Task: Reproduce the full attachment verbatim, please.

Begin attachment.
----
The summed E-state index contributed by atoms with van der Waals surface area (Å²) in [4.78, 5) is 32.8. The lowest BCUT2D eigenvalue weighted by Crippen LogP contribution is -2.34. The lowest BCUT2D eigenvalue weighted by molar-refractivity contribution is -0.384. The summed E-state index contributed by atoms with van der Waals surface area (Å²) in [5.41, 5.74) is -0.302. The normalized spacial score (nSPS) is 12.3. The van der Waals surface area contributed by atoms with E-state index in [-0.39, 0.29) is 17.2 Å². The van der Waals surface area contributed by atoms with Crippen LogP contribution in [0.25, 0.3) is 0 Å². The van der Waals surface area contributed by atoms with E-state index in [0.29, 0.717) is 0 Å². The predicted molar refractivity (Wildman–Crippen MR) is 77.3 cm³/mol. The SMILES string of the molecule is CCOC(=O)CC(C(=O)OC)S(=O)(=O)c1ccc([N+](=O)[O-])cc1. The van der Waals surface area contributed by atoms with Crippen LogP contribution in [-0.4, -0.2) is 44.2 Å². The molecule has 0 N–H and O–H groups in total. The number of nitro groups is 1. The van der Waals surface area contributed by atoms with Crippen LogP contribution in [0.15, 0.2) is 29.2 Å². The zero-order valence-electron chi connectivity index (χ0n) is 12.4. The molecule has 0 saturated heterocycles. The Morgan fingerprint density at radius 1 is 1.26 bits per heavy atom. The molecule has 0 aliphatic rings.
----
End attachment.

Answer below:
The summed E-state index contributed by atoms with van der Waals surface area (Å²) in [4.78, 5) is 32.8. The lowest BCUT2D eigenvalue weighted by Crippen LogP contribution is -2.34. The lowest BCUT2D eigenvalue weighted by molar-refractivity contribution is -0.384. The summed E-state index contributed by atoms with van der Waals surface area (Å²) in [5.41, 5.74) is -0.302. The normalized spacial score (nSPS) is 12.3. The van der Waals surface area contributed by atoms with E-state index in [-0.39, 0.29) is 17.2 Å². The van der Waals surface area contributed by atoms with Crippen LogP contribution in [0.25, 0.3) is 0 Å². The van der Waals surface area contributed by atoms with E-state index in [0.29, 0.717) is 0 Å². The predicted molar refractivity (Wildman–Crippen MR) is 77.3 cm³/mol. The SMILES string of the molecule is CCOC(=O)CC(C(=O)OC)S(=O)(=O)c1ccc([N+](=O)[O-])cc1. The van der Waals surface area contributed by atoms with Crippen LogP contribution in [-0.4, -0.2) is 44.2 Å². The molecule has 0 N–H and O–H groups in total. The number of nitro groups is 1. The van der Waals surface area contributed by atoms with Crippen LogP contribution in [0.15, 0.2) is 29.2 Å². The zero-order valence-electron chi connectivity index (χ0n) is 12.4. The molecule has 0 saturated heterocycles. The Morgan fingerprint density at radius 1 is 1.26 bits per heavy atom. The molecule has 0 aliphatic rings.